RICHMOND, Va. — While shopping at various Richmond-area grocery stores in the early 2000s, customers may have heard a toddler sing in the cart as his mother shopped for her family.
Little did they know that the young cereal aisle singer would one day perform opera on the international stage and release her first single recording, “Cinema Paradiso”, based on the closing scene of the award-winning 1988 film.
“I’ve always had a love for music and a listening ear,” said Hannah Magnelli. “I was taking singing lessons at a young age and, of course, it was very basic singing that suited someone in that age group.”
The second eldest of James and Raquel Magnelli’s four children – she has an older brother, Phillip, and a younger sister and brother, Olivia and Benjamin – she played the violin for more than a decade before singing became his greatest interest.
“I started taking classical voice when I was about 13 and slowly doing Italian art forms, Latin music used in church,” said Magnelli, whose family belongs to the parish. St. Joseph of Richmond, where Mass is celebrated in Latin. “Then I did a bit more in the realm of classical musical theatre.”
As a student at Blessed Sacrament Huguenot High School, Magnelli became involved in the performing arts. She sang “Time to Say Goodbye” at the senior talent show, and at graduation, she and Olivia sang “The Prayer.”
After a semester at Randolph-Macon College in Ashland, Virginia, and a private internship at the Gran Teatre del Liceu in Barcelona, Spain, under the tutelage of German conductor Sebastian Weigle, Magnelli entered Virginia Commonwealth University in 2008. from Richmond, where she earned a bachelor’s degree in vocal performance.
“When you go to college, whether or not you want to sing pop or Broadway music, classical singing is the basic technique, so you have to sing and learn more classical opera technique,” he said. she declared. “It’s kind of the basis for going into other genres that you desire.”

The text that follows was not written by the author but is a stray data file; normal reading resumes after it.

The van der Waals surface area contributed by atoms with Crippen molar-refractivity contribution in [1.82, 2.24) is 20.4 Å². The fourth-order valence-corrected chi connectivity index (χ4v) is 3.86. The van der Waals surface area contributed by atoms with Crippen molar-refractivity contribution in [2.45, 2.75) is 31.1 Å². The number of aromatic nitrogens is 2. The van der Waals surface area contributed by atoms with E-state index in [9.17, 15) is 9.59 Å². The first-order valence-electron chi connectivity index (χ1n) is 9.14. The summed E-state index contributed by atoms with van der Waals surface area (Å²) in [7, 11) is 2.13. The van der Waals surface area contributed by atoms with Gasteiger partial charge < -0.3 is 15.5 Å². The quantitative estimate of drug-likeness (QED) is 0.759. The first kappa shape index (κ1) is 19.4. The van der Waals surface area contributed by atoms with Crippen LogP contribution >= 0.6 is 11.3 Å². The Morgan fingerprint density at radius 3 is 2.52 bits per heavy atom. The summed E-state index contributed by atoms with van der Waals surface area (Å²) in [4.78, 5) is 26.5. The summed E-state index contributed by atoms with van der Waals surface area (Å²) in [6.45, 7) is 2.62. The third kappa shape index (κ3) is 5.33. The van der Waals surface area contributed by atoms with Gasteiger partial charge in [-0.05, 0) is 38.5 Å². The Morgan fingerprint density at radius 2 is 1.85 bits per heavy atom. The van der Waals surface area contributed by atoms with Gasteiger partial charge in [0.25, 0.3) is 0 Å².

Magnelli, who is fluent in Spanish and is a Spanish-English interpreter contractor, with a minor in German.
“Everybody said when I went to the opera, ‘You have to learn and know German.’ The reason is that it is a very popular language in the world of classical music, not only among singers and musicians, but it is a very universal language in European countries,” she said, adding that she spoke some Italian and would like to learn Arabic..
While Magnelli draws inspiration from the works she has performed, such as ‘La Clemenza di Tito’, ‘Carmen’ and ‘Così fan tutte’, she draws daily inspiration from the practice of her faith and takes the 1999 work of Saint John Paul II. “Letter to the Artists”, in which he writes: “In song, faith is experienced as vibrant joy, love and confident expectation of God’s saving intervention. »
“Knowing that it’s a gift that God has given me, and that it’s something that I know brings joy to people, it’s something that I’m very passionate about, something that I likes to do,” she told the Catholic Virginian, Richmond’s diocesan newspaper. “So when I sing, I know I’m sharing God’s gift. I feel like I can brighten someone’s day or convey a message that someone could easily relate to.